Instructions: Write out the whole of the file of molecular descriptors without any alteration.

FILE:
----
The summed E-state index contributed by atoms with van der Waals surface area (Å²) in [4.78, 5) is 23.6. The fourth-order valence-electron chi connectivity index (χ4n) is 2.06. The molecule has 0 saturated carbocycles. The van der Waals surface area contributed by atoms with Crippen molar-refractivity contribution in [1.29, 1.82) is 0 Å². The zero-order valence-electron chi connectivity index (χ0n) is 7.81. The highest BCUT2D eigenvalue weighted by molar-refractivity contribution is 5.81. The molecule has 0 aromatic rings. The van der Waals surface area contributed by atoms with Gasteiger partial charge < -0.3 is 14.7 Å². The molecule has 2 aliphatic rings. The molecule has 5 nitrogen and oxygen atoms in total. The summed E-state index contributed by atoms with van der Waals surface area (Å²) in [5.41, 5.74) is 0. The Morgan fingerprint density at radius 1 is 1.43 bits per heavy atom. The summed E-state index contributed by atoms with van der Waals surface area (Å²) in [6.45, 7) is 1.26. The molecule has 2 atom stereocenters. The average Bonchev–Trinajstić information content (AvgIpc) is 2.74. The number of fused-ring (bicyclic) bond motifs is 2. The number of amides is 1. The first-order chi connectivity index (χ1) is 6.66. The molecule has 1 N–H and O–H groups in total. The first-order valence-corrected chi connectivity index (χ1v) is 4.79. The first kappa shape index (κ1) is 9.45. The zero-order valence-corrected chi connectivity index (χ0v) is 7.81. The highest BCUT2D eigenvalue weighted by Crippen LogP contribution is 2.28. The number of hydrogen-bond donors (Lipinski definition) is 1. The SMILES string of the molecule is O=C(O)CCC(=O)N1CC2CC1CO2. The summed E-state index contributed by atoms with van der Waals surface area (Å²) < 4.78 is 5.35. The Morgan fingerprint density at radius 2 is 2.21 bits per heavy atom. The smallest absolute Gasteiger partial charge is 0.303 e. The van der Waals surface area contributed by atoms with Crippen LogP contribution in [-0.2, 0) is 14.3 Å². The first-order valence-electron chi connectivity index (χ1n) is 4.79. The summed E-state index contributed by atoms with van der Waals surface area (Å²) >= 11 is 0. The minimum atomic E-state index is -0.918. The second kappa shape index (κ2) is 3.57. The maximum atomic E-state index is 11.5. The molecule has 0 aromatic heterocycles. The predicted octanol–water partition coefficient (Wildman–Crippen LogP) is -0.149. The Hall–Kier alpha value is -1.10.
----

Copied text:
The summed E-state index contributed by atoms with van der Waals surface area (Å²) in [4.78, 5) is 23.6. The fourth-order valence-electron chi connectivity index (χ4n) is 2.06. The molecule has 0 saturated carbocycles. The van der Waals surface area contributed by atoms with Crippen molar-refractivity contribution in [1.29, 1.82) is 0 Å². The zero-order valence-electron chi connectivity index (χ0n) is 7.81. The highest BCUT2D eigenvalue weighted by molar-refractivity contribution is 5.81. The molecule has 0 aromatic rings. The van der Waals surface area contributed by atoms with Gasteiger partial charge < -0.3 is 14.7 Å². The molecule has 2 aliphatic rings. The molecule has 5 nitrogen and oxygen atoms in total. The summed E-state index contributed by atoms with van der Waals surface area (Å²) in [5.41, 5.74) is 0. The Morgan fingerprint density at radius 1 is 1.43 bits per heavy atom. The summed E-state index contributed by atoms with van der Waals surface area (Å²) in [6.45, 7) is 1.26. The molecule has 2 atom stereocenters. The average Bonchev–Trinajstić information content (AvgIpc) is 2.74. The number of fused-ring (bicyclic) bond motifs is 2. The number of amides is 1. The first-order chi connectivity index (χ1) is 6.66. The molecule has 1 N–H and O–H groups in total. The first-order valence-corrected chi connectivity index (χ1v) is 4.79. The first kappa shape index (κ1) is 9.45. The zero-order valence-corrected chi connectivity index (χ0v) is 7.81. The highest BCUT2D eigenvalue weighted by Crippen LogP contribution is 2.28. The number of hydrogen-bond donors (Lipinski definition) is 1. The SMILES string of the molecule is O=C(O)CCC(=O)N1CC2CC1CO2. The summed E-state index contributed by atoms with van der Waals surface area (Å²) < 4.78 is 5.35. The Morgan fingerprint density at radius 2 is 2.21 bits per heavy atom. The smallest absolute Gasteiger partial charge is 0.303 e. The van der Waals surface area contributed by atoms with Crippen LogP contribution in [-0.2, 0) is 14.3 Å². The first-order valence-electron chi connectivity index (χ1n) is 4.79. The summed E-state index contributed by atoms with van der Waals surface area (Å²) >= 11 is 0. The minimum atomic E-state index is -0.918. The second kappa shape index (κ2) is 3.57. The maximum atomic E-state index is 11.5. The molecule has 0 aromatic heterocycles. The predicted octanol–water partition coefficient (Wildman–Crippen LogP) is -0.149. The Hall–Kier alpha value is -1.10.